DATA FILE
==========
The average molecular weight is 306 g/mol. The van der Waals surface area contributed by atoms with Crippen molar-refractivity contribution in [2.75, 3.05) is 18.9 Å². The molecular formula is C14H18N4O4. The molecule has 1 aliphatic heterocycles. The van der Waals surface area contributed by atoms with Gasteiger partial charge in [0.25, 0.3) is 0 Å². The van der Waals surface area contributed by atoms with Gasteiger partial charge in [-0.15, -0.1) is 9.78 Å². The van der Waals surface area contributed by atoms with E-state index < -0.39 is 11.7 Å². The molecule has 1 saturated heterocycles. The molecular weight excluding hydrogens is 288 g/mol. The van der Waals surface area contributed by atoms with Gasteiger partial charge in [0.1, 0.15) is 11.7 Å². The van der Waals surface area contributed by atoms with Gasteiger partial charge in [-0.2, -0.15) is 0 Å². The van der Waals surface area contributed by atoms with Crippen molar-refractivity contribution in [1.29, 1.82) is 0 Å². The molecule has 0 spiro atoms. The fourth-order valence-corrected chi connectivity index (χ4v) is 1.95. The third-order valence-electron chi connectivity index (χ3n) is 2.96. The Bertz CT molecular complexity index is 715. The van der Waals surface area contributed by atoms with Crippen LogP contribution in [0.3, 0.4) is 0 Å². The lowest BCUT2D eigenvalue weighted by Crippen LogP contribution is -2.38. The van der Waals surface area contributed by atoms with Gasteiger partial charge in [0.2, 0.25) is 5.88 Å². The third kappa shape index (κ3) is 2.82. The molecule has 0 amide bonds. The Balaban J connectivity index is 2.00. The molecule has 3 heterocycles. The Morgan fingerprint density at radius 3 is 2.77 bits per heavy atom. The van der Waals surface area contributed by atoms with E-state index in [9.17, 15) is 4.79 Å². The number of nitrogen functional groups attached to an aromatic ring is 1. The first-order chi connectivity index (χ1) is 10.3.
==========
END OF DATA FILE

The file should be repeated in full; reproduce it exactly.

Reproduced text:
The average molecular weight is 306 g/mol. The van der Waals surface area contributed by atoms with Crippen molar-refractivity contribution in [2.75, 3.05) is 18.9 Å². The molecular formula is C14H18N4O4. The molecule has 1 aliphatic heterocycles. The van der Waals surface area contributed by atoms with Gasteiger partial charge in [0.25, 0.3) is 0 Å². The van der Waals surface area contributed by atoms with Gasteiger partial charge in [-0.15, -0.1) is 9.78 Å². The van der Waals surface area contributed by atoms with E-state index < -0.39 is 11.7 Å². The molecule has 1 saturated heterocycles. The molecular weight excluding hydrogens is 288 g/mol. The van der Waals surface area contributed by atoms with Gasteiger partial charge in [0.1, 0.15) is 11.7 Å². The van der Waals surface area contributed by atoms with Gasteiger partial charge in [-0.2, -0.15) is 0 Å². The van der Waals surface area contributed by atoms with Crippen molar-refractivity contribution in [1.29, 1.82) is 0 Å². The molecule has 0 spiro atoms. The fourth-order valence-corrected chi connectivity index (χ4v) is 1.95. The third-order valence-electron chi connectivity index (χ3n) is 2.96. The Bertz CT molecular complexity index is 715. The van der Waals surface area contributed by atoms with Crippen LogP contribution in [0.3, 0.4) is 0 Å². The lowest BCUT2D eigenvalue weighted by Crippen LogP contribution is -2.38. The van der Waals surface area contributed by atoms with Gasteiger partial charge in [0.2, 0.25) is 5.88 Å². The third kappa shape index (κ3) is 2.82. The molecule has 0 amide bonds. The Balaban J connectivity index is 2.00. The molecule has 3 heterocycles. The Morgan fingerprint density at radius 3 is 2.77 bits per heavy atom. The van der Waals surface area contributed by atoms with E-state index in [9.17, 15) is 4.79 Å². The number of nitrogen functional groups attached to an aromatic ring is 1. The first-order chi connectivity index (χ1) is 10.3.